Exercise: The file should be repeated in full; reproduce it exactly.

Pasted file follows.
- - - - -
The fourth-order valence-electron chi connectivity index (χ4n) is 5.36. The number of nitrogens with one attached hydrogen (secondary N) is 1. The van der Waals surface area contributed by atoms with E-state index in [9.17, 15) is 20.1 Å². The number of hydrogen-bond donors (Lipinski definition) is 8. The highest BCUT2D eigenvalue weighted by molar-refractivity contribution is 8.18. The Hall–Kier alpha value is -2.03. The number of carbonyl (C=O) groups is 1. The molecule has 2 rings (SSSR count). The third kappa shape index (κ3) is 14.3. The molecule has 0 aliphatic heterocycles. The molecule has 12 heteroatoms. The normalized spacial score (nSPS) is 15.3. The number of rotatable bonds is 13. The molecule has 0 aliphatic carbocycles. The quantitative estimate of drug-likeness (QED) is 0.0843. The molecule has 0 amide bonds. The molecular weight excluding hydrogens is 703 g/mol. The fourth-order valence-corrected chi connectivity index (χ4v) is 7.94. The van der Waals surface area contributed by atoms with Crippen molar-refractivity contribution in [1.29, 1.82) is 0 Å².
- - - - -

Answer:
The fourth-order valence-electron chi connectivity index (χ4n) is 5.36. The number of nitrogens with one attached hydrogen (secondary N) is 1. The van der Waals surface area contributed by atoms with E-state index in [9.17, 15) is 20.1 Å². The number of hydrogen-bond donors (Lipinski definition) is 8. The highest BCUT2D eigenvalue weighted by molar-refractivity contribution is 8.18. The Hall–Kier alpha value is -2.03. The number of carbonyl (C=O) groups is 1. The molecule has 2 rings (SSSR count). The third kappa shape index (κ3) is 14.3. The molecule has 0 aliphatic heterocycles. The molecule has 12 heteroatoms. The normalized spacial score (nSPS) is 15.3. The number of rotatable bonds is 13. The molecule has 0 aliphatic carbocycles. The quantitative estimate of drug-likeness (QED) is 0.0843. The molecule has 0 amide bonds. The molecular weight excluding hydrogens is 703 g/mol. The fourth-order valence-corrected chi connectivity index (χ4v) is 7.94. The van der Waals surface area contributed by atoms with Crippen molar-refractivity contribution in [1.29, 1.82) is 0 Å².